Marathon world record-holder is looking forward to her first race of the year
It has been almost three years since Paula Radcliffe last contested a half marathon, but next weekend she will compete in Vienna over the 13.1-mile distance as part of her preparation for this summer’s Olympic Games.
Today she warmed up for the race with a gentle jog through London, taking in some of the sights that she’ll be running past at a much faster pace when it comes to the Olympic marathon on August 5.
The marathon world record-holder was appearing at the launch of the British 10k, an event now sponsored by Nike and which expects to see 25,000 people hit the streets of London on July 8.
“When it comes to making it count on race day, there could not be a more inspiring course than the streets and world-famous landmarks of central London,” said Radcliffe, 38.
“This race is an amazing chance for runners of all levels to challenge themselves to become better athletes. Nike is providing entrants with everything they need for their training journey.”
Radcliffe last raced in December at the low-key Cursa de Natale 10k race in Monaco, where she smashed the women’s course record with 32:06.
Since then she has enjoyed a training stint in Iten, Kenya, during one of her most uninterrupted winters in recent memory and is now looking forward to putting her body to the test in Vienna.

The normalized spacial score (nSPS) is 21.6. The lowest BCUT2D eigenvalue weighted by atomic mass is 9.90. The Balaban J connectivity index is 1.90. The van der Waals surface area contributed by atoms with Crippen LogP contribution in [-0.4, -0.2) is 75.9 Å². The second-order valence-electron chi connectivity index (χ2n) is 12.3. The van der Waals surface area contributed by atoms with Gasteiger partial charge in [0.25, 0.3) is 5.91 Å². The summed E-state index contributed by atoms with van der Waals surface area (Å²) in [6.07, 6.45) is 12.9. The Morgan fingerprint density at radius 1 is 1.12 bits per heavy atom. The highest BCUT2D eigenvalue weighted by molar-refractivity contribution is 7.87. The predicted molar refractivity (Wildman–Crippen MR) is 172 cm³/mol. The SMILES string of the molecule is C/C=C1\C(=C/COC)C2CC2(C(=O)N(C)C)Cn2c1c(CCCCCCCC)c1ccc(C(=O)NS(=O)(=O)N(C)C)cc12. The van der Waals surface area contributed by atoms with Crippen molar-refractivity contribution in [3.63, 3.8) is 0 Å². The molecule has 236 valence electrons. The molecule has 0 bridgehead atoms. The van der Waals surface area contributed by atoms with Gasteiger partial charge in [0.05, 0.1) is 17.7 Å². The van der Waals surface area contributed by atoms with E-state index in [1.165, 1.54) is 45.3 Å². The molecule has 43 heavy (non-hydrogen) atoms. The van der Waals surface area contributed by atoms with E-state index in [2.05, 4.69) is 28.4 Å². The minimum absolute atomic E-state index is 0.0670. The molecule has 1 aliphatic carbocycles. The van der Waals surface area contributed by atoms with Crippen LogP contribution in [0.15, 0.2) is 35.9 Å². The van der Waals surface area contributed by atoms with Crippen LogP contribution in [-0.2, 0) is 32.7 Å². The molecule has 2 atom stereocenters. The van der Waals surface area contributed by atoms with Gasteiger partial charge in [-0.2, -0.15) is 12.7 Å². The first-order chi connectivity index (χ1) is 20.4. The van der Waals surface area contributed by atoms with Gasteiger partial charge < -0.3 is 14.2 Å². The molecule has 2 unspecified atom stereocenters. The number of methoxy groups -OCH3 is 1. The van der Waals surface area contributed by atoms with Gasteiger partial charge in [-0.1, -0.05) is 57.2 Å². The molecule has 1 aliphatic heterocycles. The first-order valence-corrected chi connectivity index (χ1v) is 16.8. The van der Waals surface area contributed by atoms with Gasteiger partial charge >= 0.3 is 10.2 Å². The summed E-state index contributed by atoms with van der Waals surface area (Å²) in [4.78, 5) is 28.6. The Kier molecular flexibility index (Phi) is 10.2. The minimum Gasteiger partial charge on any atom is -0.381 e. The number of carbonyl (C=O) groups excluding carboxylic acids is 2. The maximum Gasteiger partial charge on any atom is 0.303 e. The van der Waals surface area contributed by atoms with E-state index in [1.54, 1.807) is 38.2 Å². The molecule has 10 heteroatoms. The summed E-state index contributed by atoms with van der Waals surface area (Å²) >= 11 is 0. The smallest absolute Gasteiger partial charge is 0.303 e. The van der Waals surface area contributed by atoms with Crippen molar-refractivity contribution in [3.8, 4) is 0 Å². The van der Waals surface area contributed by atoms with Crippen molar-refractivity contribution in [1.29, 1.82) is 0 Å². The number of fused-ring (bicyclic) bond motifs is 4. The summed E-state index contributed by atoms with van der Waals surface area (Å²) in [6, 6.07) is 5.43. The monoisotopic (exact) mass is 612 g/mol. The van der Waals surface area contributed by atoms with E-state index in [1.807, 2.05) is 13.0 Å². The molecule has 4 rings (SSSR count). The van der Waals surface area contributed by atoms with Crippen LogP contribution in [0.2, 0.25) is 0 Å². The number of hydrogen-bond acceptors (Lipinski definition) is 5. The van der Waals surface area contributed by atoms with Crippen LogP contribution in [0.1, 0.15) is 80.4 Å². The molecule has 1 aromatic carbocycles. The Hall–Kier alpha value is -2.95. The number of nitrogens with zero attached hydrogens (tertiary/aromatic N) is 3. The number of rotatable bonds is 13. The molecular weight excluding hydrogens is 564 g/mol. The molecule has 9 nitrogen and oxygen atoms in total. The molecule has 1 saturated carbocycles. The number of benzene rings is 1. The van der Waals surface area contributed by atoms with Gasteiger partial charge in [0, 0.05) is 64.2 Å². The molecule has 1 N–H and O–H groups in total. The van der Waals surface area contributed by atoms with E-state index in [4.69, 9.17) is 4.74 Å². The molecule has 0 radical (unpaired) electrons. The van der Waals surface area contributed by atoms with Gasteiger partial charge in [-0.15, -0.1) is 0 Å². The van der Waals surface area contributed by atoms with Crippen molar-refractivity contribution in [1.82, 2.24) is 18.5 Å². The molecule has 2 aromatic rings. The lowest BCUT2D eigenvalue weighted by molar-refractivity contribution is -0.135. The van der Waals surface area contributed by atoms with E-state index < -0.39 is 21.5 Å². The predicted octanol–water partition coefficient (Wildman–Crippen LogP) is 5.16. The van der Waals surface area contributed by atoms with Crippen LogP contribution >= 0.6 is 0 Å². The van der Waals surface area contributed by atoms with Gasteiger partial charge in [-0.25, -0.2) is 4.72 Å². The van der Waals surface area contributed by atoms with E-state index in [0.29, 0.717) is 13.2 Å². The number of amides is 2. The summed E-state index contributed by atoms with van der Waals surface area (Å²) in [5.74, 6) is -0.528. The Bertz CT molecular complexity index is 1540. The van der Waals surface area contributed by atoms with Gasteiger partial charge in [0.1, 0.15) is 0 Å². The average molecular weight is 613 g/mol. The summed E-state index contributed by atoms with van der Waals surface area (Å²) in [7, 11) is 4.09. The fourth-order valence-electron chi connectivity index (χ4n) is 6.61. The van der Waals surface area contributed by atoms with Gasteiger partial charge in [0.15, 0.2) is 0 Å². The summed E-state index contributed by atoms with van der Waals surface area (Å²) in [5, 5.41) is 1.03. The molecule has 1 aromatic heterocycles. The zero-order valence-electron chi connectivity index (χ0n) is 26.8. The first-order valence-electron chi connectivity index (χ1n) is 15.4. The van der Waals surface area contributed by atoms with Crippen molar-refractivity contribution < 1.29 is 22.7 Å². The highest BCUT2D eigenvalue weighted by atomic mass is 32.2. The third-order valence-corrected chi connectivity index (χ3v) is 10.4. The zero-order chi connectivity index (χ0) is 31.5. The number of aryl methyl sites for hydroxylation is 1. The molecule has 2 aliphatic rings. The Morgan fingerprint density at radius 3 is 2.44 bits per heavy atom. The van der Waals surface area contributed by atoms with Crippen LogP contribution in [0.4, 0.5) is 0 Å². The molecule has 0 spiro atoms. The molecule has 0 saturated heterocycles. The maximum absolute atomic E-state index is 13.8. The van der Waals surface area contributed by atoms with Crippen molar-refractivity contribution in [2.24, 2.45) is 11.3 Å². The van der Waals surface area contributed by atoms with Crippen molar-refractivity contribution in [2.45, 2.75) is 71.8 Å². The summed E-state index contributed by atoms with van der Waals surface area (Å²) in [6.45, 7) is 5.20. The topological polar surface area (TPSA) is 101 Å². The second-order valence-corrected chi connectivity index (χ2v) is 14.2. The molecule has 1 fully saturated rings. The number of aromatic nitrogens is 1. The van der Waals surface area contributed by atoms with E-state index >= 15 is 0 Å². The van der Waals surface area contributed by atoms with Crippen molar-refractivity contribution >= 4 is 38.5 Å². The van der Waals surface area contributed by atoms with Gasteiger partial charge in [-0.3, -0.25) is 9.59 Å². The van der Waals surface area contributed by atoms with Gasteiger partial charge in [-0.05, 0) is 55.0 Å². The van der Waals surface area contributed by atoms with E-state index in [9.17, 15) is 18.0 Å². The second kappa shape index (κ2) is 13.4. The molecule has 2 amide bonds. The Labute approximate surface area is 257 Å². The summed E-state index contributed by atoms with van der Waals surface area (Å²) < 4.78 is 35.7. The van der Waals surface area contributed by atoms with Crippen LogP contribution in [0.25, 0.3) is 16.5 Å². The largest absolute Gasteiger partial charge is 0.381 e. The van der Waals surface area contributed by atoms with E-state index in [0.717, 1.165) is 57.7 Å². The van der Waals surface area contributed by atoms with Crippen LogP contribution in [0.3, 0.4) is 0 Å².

“I am very much looking forward to racing in Austria for the first time,” said Radcliffe, who will be joined there by former marathon world record-holder Haile Gebrselassie. “It will be a very important test for me. I want to run this half marathon fast and then build on that for the Olympic Games.”
In her last half-marathon, Radcliffe clocked 69:45 for victory in New York in 2009. The Vienna course record currently stands at 73:20, and she will likely be looking to smash that mark to send a message out to her rivals that she should not be discounted.
Already this year has been an incredible one for marathon running with three women breaking 2:20 in Dubai. Since the Olympic qualification period opened last year, 18 women have broken 2:23.
With countries being limited to three athletes per event at the Olympics, only nine of those women will be in London. The last time Radcliffe broke 2:23 was seven years ago, but she – unlike Gebrselassie – no longer needs to worry about qualifying for the Olympics as she has already been named on the GB team.
Gebrselassie, meanwhile, appears to be coming round to accepting that he may not be in London as his most recent marathon effort ranked him outside the top 20 Ethiopians during the qualifying period.
Nevertheless, Radcliffe is looking forward to seeing the Ethiopian legend in Vienna after he persuaded her to race there.
“I spoke to Haile at the Berlin Marathon last autumn,” she said. “He told to me how supportive the public was and how fast he found the course. He said: ‘You have to do it!’, and that made me want to come to Austria and run fast.”